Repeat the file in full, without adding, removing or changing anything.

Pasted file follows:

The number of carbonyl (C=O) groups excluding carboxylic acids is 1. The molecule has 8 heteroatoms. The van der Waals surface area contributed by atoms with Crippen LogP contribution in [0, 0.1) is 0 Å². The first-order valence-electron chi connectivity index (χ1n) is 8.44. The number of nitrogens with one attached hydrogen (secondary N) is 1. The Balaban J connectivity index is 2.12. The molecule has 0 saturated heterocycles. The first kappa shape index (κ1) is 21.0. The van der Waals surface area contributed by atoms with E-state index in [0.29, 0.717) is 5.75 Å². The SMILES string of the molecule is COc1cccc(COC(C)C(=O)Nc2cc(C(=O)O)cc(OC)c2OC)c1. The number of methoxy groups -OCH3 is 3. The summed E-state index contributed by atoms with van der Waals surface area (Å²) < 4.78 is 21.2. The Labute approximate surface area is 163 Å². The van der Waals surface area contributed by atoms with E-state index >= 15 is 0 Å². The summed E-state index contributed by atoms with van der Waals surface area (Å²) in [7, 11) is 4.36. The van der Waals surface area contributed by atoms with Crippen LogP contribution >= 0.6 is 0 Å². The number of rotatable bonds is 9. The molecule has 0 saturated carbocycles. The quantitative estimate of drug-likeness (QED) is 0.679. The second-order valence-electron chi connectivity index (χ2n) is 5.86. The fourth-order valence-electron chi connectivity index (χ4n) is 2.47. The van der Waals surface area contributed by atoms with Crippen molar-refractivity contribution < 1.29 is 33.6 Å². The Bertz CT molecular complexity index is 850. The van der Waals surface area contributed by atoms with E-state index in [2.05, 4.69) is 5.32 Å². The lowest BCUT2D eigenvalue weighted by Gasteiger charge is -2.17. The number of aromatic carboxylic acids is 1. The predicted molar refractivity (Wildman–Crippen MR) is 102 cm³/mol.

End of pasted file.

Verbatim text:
The number of carbonyl (C=O) groups excluding carboxylic acids is 1. The molecule has 8 heteroatoms. The van der Waals surface area contributed by atoms with Crippen LogP contribution in [0, 0.1) is 0 Å². The first-order valence-electron chi connectivity index (χ1n) is 8.44. The number of nitrogens with one attached hydrogen (secondary N) is 1. The Balaban J connectivity index is 2.12. The molecule has 0 saturated heterocycles. The first kappa shape index (κ1) is 21.0. The van der Waals surface area contributed by atoms with E-state index in [0.29, 0.717) is 5.75 Å². The SMILES string of the molecule is COc1cccc(COC(C)C(=O)Nc2cc(C(=O)O)cc(OC)c2OC)c1. The number of methoxy groups -OCH3 is 3. The summed E-state index contributed by atoms with van der Waals surface area (Å²) < 4.78 is 21.2. The Labute approximate surface area is 163 Å². The van der Waals surface area contributed by atoms with E-state index >= 15 is 0 Å². The summed E-state index contributed by atoms with van der Waals surface area (Å²) in [7, 11) is 4.36. The van der Waals surface area contributed by atoms with Crippen LogP contribution >= 0.6 is 0 Å². The number of rotatable bonds is 9. The molecule has 0 saturated carbocycles. The quantitative estimate of drug-likeness (QED) is 0.679. The second-order valence-electron chi connectivity index (χ2n) is 5.86. The fourth-order valence-electron chi connectivity index (χ4n) is 2.47. The van der Waals surface area contributed by atoms with Crippen molar-refractivity contribution < 1.29 is 33.6 Å². The Bertz CT molecular complexity index is 850. The van der Waals surface area contributed by atoms with E-state index in [2.05, 4.69) is 5.32 Å². The lowest BCUT2D eigenvalue weighted by Gasteiger charge is -2.17. The number of aromatic carboxylic acids is 1. The predicted molar refractivity (Wildman–Crippen MR) is 102 cm³/mol.